- Our first campaign for BMO SmartFolio, which focused on the effortlessness of using it, didn’t work.
- So strategy, creative, and client pulled together to figure out why, embarking on a new round of qualitative research.
- We found that many investors find the idea of investing online genuinely terrifying.
- By reassuring investors that they could invest for themselves without investing by themselves, we doubled new accounts and quadrupled assets under management.
BMO SmartFolio was the first “roboadvisor” from a Canadian big bank. Using a roboadvisor is like putting your investments on autopilot. Your portfolio is automatically rebalanced so you don’t need to worry about it, but you still avoid the high fees of a traditional investment advisor.
I worked on both of these campaigns as a copywriter. When the launch campaign flopped, the planner, Susan Meisels, and I worked together closely on the new strategy. It was a revelation to see how much the work can improve when planners and creatives come together. This campaign, more than any other, convinced me to make the move to strategy.
Surveys had revealed one thing very clearly: people wanted investing to be effortless. Low-fees? An easy-to-use app? Hands-free investing? What’s not to love? BMO SmartFolio seemed like a slam dunk. Most people don’t want to think about their money all the time, and the notion that they wouldn’t have to was appealing.
It was also appealing to us creatives. When the message is that simple, you can have much more fun with it. Our idea: “Let your money do the hard work.” The TV spot we produced is still one of my favourite pieces of creative work (although if I could do it over again, we would have featured Laurier.)
The spot tested pretty well. It drove good traffic to BMO’s Web site. It even picked up a few award shortlists and mentions in the advertising press. People seemed to like it.
But it didn’t work. Investors weren’t opening accounts. The slam dunk bounced off the rim and fell to the ground. We needed to figure out why.
The missing link
Years later, I would learn about a framework used in Jobs To Be Done theory called the Four Forces of Progress. We weren’t thinking in these terms at the time, but I now realize this framework reveals a lot about the problem.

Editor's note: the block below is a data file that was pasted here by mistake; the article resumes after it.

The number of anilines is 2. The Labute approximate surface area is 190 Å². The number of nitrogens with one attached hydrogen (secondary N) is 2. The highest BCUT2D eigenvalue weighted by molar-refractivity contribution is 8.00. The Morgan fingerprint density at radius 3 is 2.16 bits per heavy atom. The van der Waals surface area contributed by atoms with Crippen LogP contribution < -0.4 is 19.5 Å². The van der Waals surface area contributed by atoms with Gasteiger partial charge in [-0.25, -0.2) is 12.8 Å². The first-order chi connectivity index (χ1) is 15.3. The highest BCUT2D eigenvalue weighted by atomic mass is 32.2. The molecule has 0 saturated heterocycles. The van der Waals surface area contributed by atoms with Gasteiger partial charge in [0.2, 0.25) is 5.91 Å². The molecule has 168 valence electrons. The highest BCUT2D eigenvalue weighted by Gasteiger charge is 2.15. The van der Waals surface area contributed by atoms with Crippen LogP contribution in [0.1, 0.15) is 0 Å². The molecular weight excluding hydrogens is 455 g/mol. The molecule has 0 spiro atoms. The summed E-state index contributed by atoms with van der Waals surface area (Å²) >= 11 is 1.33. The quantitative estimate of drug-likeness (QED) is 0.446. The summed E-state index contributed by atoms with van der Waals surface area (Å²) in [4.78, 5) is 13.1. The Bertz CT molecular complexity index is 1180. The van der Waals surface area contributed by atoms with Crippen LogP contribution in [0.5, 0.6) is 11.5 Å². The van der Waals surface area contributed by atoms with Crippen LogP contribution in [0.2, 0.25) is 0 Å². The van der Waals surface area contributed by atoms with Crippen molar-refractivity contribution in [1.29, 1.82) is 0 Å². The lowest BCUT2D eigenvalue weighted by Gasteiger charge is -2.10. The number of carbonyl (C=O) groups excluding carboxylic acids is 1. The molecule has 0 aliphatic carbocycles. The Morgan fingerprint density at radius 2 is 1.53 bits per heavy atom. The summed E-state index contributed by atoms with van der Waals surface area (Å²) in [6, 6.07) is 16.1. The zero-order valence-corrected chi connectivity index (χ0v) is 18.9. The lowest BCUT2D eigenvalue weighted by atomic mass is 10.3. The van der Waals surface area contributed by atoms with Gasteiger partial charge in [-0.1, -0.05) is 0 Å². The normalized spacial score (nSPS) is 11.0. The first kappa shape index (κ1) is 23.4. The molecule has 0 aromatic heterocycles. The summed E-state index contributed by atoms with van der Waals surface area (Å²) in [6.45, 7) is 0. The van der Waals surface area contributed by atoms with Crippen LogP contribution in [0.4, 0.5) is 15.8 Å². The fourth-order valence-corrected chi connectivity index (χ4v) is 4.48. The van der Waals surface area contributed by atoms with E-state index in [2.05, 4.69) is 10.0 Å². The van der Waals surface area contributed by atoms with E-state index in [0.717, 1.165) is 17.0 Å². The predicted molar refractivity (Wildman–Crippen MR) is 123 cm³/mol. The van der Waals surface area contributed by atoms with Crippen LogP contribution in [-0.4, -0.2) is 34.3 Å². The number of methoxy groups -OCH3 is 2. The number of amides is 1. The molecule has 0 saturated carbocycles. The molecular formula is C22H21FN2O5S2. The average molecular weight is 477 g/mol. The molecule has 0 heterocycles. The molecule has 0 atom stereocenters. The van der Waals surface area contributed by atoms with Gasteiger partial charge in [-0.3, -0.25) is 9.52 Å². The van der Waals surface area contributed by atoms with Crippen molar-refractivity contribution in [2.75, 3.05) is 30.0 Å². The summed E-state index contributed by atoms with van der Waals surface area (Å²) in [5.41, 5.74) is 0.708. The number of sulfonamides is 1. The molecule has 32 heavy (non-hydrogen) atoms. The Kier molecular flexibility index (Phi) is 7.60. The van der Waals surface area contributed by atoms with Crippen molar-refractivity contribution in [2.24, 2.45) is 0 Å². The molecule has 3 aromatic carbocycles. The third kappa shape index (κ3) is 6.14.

The surveys had revealed a lot about what might cause someone to open a SmartFolio account (the “push” and the “pull”) but very little about what might hold them back (“habit” and “anxiety.”) Indeed, surveys are very bad at revealing that part of the equation. To dig that deep, you need qualitative research.
Susan, the planner, organized a series of focus groups with investors and the results were eye-opening.
First, on the subject of habits, the participants talked about what a chore it is to open and fund a new account. At the time, BMO SmartFolio had a $5,000 account minimum. That meant you couldn’t just take it for a spin to see how it works; opening an account required a serious commitment.
But the real killer was anxiety. While a few people love online trading, most of us are freaked out by it. Nobody wants to lose money investing, but what would be even worse is to lose money and feel like an idiot because it’s all your fault. Online investing seemed hard and lacked the safety net of an advisor.
When asked what came to mind when they thought of online investing, the investors responded with shockingly vivid nightmare scenarios: being thrown into the lion’s den, being lost at sea, or being naked in public. Clearly these fears needed to be addressed.
No matter how easy or cheap BMO SmartFolio made online investing, unless people could get over their fears of investing by themselves, they would never sign up.
Reassure investors that with BMO SmartFolio, they can invest online without having to invest alone.
Armed with this insight, we sent Sir John A. packing and created a new campaign with the tagline “Invest online, not alone.” Our work drew from — and sometimes shamelessly stole — the vivid imagery captured in the focus groups. Our new television spot dramatized a common nightmare: the test you haven’t studied for.
We developed an inexpensive format for social advertising that allowed us to generate dozens of concepts and optimize the ones that resonated most. With different social versions, we were able to address different dimensions of online investing anxiety, such as complexity, difficulty, or danger.
In contrast to the previous campaign — which featured Sir John A. Macdonald only in the TV spot — this iteration was extended through the entire funnel. Tactical advertising presented special offers and messaging around the RRSP deadline.
And last but not least, BMO lowered the account minimum, making SmartFolio less daunting to people who wanted to give it a shot but weren’t prepared to hand over all their assets.
The empathetic approach of the new campaign led to a dramatic improvement in BMO SmartFolio’s business.
Traffic to the landing page more than doubled, and once there, more people were signing up — BMO also nearly doubled its number of new account registrations.
Even more importantly, BMO SmartFolio’s assets under management (AUM) nearly quadrupled during the campaign, which had a direct impact on revenue.
- BMO Nesbitt Burns
- KBS, Toronto
- Executive Creative Directors
- Ian Mackenzie and Laura Kim
- Associate Creative Director/Copywriter
- Cameron Fleming
- Senior Art Director
- Ryan Walton
- VP, Head of Strategy
- Susan Meisels
- VP, Account Service
- Lorri MacDonald
- Account Director
- David Lineros
- Account Executive
- Jimmy Pun